United States District Court, N.D. California, San Francisco Division
ORDER OF DISMISSAL
LAUREL BEELER, Magistrate Judge
William McCovey III filed this pro se prisoner's civil rights action under 42 U.S.C. § 1983, complaining of events and omissions that had occurred in 2000 and that had been the subject of an earlier action he filed. The court ordered Mr. McCovey to show cause why the action should not be dismissed as untimely and as barred by the doctrines of issue and claim preclusion. Mr. McCovey did not respond to the order to show cause, and the deadline by which to do so has passed. This order dismisses the entire action.
The complaint in this action was stamped "filed" on March 18, 2014. Mr. McCovey signed the complaint on March 10, 2014, and mailed it to the court from a county jail in Madras, Oregon. The envelope containing the complaint has a March 13, 2014 postmark. See ECF No. 2-1.
Mr. McCovey alleged in his complaint that he was subjected to excessive force by seven officers on an unstated date at the Del Norte County Jail. ECF No. 1 at 3. One of those officers was Debra Guzman, and the other six officers were listed as John Doe defendants. He alleged, among other things, that the officers entered his cell and jumped on his back, pulled him out of his cell by his hair, and stomped on his back again. Id. Mr. McCovey sought money damages.
Upon noting that several statements in his complaint indicated that the incident complained of was the same incident complained of in McCovey v. Guzman, Case No. C 01-2850 SBA (occasionally referred to as "the 2001 action"), the court required Mr. McCovey to file an amendment to the complaint to state the date on which the alleged excessive force took place. ECF No. 5.
Mr. McCovey then filed an amendment in which he stated that "the exact date and time of the excessive force is in my original complaint filed 2001, heard by your honorable Judge Saundra Armstrong Brown, federal court in Oaktown." ECF No. 8 at 2. The complaint filed in the 2001 action stated that the use of force incident occurred "[t]owards the end of July 2000." ECF No. 1 in McCovey v. Guzman, Case No. C 01-2850 SBA.
In the 2001 action, the court granted summary judgment for defendant Debra Guzman and dismissed the Doe defendants without prejudice on February 11, 2005. See ECF No. 23 in McCovey v. Guzman, No. C 01-2850 SBA. The summary judgment order, like Debra Guzman's evidence, identified the date of the use-of-force incident as September 3, 2000. Id. at 5-6. Mr. McCovey did not file an appeal in the 2001 action.
The documents filed in the 2001 action provided some information about Mr. McCovey's custodial status around the time of the use-of-force incident. State court records filed as exhibits to a declaration showed the following: Mr. McCovey had pled guilty to certain criminal charges on August 8, 2000 and was sentenced on September 5, 2000. See Exs. C and M to ECF No. 19 in McCovey v. Guzman, No. C 01-2850 SBA. His prison sentence was suspended and he was put on probation. See id. He was sent to a residential treatment program on or about September 15, 2000. See Exs. N-Q to ECF No. 19 in McCovey v. Guzman, No. C 01-2850 SBA. A bench warrant was issued for Mr. McCovey's arrest on October 6, 2000 in response to the People's petition for modification of probation in which the People had alleged that Mr. McCovey violated probation by leaving the residential treatment program on October 1, 2000 and committing further crimes on October 4, 2000. See Exs. N, O and P to ECF No. 19 in McCovey v. Guzman, No. C 01-2850 SBA. Mr. McCovey thus was out of custody no later than October 6, 2000, when the bench warrant for his arrest was issued. By the time Mr. McCovey filed the 2001 action on July 25, 2001, he was once again incarcerated, this time at Avenal State Prison. On February 2, 2005, he filed a change of address notice with a non-prison mailing address. See ECF No. 22 in McCovey v. Guzman, No. C 01-2850 SBA.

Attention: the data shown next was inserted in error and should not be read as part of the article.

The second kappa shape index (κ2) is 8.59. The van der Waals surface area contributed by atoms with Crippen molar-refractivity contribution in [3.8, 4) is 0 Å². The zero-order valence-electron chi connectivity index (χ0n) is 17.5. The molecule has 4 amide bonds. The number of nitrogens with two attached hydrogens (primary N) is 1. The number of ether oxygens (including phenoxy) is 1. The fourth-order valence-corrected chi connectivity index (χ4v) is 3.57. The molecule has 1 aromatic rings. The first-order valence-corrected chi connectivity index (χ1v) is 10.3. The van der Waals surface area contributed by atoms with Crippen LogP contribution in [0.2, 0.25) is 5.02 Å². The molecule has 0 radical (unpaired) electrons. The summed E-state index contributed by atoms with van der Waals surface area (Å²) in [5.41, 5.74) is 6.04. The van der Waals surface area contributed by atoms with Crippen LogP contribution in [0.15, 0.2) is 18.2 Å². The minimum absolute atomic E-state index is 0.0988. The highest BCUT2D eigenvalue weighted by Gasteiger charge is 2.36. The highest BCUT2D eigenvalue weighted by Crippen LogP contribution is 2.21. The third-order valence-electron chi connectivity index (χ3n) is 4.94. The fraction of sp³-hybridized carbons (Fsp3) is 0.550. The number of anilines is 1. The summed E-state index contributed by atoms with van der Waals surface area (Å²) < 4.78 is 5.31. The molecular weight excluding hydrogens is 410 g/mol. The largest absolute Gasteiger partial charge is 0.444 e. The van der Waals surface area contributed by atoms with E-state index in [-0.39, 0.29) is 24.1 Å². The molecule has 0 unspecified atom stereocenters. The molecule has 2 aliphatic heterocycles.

I. The Complaint is Time-Barred
In an action brought under 42 U.S.C. § 1983, the court applies the limitations period of the forum state's statute of limitations for personal injury torts. See Wilson v. Garcia, 471 U.S. 261, 276 (1985); Elliott v. City of Union City, 25 F.3d 800, 802 (9th Cir. 1994). The statute of limitations in California for personal injury torts, and hence for § 1983 claims, was one year until the legislature changed it to two years effective January 1, 2003. See Maldonado v. Harris, 370 F.3d 945, 954 (9th Cir. 2004); former Cal. Civ. Proc. Code § 340(3) (one-year general residual statute of limitations for personal injury actions); Cal. Civ. Proc. Code § 335.1 (current codification of residual limitations period); Elliott, 25 F.3d at 802. Under federal law, a claim accrues "when the plaintiff knows or has reason to know of the injury which is the basis of the action." TwoRivers v. Lewis, 174 F.3d 987, 991-92 (9th Cir. 1999); Elliott, 25 F.3d at 802.
Mr. McCovey's claim accrued on September 3, 2000, the day he allegedly was subjected to the use of excessive force in the Del Norte County Jail. See Cabrera v. City of Huntington Park, 159 F.3d 374, 381 (9th Cir. 1998) (plaintiff's excessive force claim accrued on day of his arrest). The complaint in ...